YouTube TV raises pricing, expands with Turner, NBA, MLB additions

YouTube TV today announced a significant expansion of its channel lineup thanks to new deals with Turner, NBA TV, and MLB Network. A number of Turner-owned networks will be added to YouTube TV’s base package starting now, including TNT, TBS, CNN, Cartoon Network, Adult Swim, HLN, truTV, and Turner Classic Movies. NBA TV and MLB Network will soon follow.

Unfortunately for cord cutters, the company is tweaking its pricing plan, too. Next month, YouTube TV will cost $5 more per month, bringing it more in line with competitors at $40 per month for new sign-ups.

The good news is that existing YouTube TV subscribers will remain grandfathered in to the current $35 per month plan, which today includes access to over 50 networks like ABC, CBS, FOX, NBC, CW, ESPN, AMC, FX, FXX, Disney Channel (plus Disney Jr. and XD), E!, USA, Bravo, Syfy, MSNBC, Telemundo, Sprout, Freeform, NatGeo, and others, including some regional sports networks.

In addition, those who sign up before the new pricing kicks in on March 15, 2018, will also be able to keep YouTube TV for the current $35/month price.

Above: All of YouTube TV’s networks available today, including the new Turner channels

The company says the decision to adjust the pricing was not necessarily due to the cost of the new networks.

“This is really an adjustment to the market skinny bundle that has evolved and market pricing,” explains Heather Moosnick, Director of Content Partnerships at YouTube TV. “We went out with a ‘skinnier’ bundle than others because we were very sensitive to price – particularly since our goal is to get users who have never subscribed to cable – or who have cut the cord – back to subscribing to live TV,” she says.

The YouTube TV demographic is, in fact, very young.

While YouTube won’t confirm the recent reports that its service is trailing Hulu Live TV with just over 300,000 users to Hulu Live’s 450,000, it would say that the majority of YouTube TV subscribers are 35 or under.

“The majority of users are millennials, and that makes sense because we’re really building this service for YouTube users, for video streamers, and for this next generation who have decided that they love live TV, but not the way it’s delivered,” Moosnick says.

With the new additions, YouTube TV will gain a number of channels younger users may prefer. For example, CNN attracts an audience that’s seven years younger than Fox News and five years younger than MSNBC in primetime. Turner has also been shifting its programming in recent years to reach younger viewers. While total viewership may have been impacted by cord cutting, Turner’s TNT and TBS both now reach a younger overall audience, the company has said.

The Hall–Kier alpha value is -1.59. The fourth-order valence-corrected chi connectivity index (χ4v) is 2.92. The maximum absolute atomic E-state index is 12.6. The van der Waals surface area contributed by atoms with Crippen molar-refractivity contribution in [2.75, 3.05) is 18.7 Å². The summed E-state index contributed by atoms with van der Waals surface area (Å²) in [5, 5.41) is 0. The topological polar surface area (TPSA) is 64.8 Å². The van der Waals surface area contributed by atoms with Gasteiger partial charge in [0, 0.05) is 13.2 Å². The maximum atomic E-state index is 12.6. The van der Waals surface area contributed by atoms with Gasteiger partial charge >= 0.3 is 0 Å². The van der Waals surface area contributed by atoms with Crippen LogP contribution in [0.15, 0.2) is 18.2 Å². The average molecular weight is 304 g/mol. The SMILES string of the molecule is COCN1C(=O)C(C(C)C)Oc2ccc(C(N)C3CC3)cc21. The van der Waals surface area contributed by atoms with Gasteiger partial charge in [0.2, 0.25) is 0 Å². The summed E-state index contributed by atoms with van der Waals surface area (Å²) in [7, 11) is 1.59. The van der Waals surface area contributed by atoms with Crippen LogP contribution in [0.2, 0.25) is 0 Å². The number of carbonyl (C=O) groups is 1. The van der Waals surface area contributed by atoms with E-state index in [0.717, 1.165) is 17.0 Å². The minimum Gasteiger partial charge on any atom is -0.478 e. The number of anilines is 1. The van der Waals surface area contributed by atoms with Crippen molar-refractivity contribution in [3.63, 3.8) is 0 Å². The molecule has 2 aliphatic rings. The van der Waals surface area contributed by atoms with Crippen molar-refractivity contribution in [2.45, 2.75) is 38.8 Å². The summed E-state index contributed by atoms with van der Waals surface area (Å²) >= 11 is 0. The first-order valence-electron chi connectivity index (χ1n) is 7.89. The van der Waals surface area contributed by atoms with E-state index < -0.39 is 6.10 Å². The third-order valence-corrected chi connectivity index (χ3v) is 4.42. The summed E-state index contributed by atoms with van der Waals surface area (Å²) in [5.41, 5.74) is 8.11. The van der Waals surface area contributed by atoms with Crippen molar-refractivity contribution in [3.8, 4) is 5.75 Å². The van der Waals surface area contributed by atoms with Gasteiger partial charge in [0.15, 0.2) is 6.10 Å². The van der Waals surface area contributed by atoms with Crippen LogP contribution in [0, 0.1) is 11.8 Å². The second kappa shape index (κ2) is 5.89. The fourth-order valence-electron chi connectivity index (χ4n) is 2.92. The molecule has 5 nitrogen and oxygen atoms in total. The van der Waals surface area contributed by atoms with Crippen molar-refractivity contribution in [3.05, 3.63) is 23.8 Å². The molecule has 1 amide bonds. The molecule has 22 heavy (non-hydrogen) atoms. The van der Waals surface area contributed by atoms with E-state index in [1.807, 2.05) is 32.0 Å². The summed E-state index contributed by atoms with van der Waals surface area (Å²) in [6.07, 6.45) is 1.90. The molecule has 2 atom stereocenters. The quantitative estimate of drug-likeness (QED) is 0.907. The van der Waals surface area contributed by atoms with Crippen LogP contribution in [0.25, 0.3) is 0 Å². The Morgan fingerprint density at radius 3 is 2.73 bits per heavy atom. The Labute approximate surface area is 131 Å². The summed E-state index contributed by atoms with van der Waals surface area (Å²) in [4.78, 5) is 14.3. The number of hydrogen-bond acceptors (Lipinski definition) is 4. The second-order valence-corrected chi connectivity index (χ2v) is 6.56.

Another key change with the new additions is the increased access to sports programming.

Viewers will be able to watch NBA games, NBA All-Star weekend, NBA Playoff games, MLB Postseason games, the PGA Championship and UEFA soccer.

The 24-hour networks NBA TV and MLB TV aren’t arriving today, but will soon.

And in a few months, YouTube TV will offer the ability to subscribe to NBA League Pass for watching out-of-market live games, as well as the streaming service MLB.TV.

The ability to further customize the YouTube TV experience through add-on subscriptions isn’t new. The service today offers Showtime, Fox Soccer Plus, Shudder, and Sundance Now for additional monthly charges. But this a la carte programming model is something YouTube TV plans to heavily pursue in the future as it builds out the service.

“We are planning on adding more content as buy-throughs,” Moosnick confirms. “There’s no reason not to do that…I’d expect to see more content coming into the ecosystem as a la carte and buy-through channels. We’re excited about that because it provides users with more optionality within a [user interface] and experience that is of high-quality and super reliable,” she adds.

The benefit in a la carte isn’t only in the increased revenue per user, but also the ability to further personalize YouTube TV’s recommendations, Moosnick notes.

However, the way YouTube TV will sell future add-ons may not always be as it is today – a model similar to Amazon Channels, where users pick and choose additions one-by-one. The company is also exploring the Sling TV-like idea of bundling channels into low-cost add-ons, Moosnick says.

“We’re open to individual channels – but if the best way to bring them is through packages, then we’ll be looking to do that,” she says.


Alongside the programming and pricing announcements, YouTube TV says the service is now available in all top 100 U.S. markets, or 85 percent of the country.

This includes new market additions Lexington, Dayton, Honolulu, El Paso, Burlington, Plattsburgh, Richmond, Petersburg, Mobile, Syracuse, Champaign, Springfield, Columbia, Charleston, Harlingen, Wichita, Wilkes-Barre and Scranton.

Most markets have the big four broadcast networks available (NBC, CBS, ABC and FOX), and a large percentage have at least three.

Still, there’s a lot of competition today in the streaming TV space – DirecTV Now, Sling TV, Hulu Live TV, PlayStation Vue. fuboTV, and Philo are all challengers of a sort. But YouTube aims to compete not just on lineup and feature set (cloud DVR, family sharing, e.g), but also on the quality and stability of the signal.

Service quality issues have plagued a number of rival services at terrible times. Most recently, for example, Hulu Live TV crashed for some viewers at the end of the Super Bowl.

In the future, YouTube TV may consider bundling its service in new ways, too, as a way to increase distribution.

“We’re always looking for new ways to let users know about our service and to partner with others to make it more convenient for users to buy the subscription….We’re very interested in working with partners to make it easier to get YouTube TV,” Moosnick hints.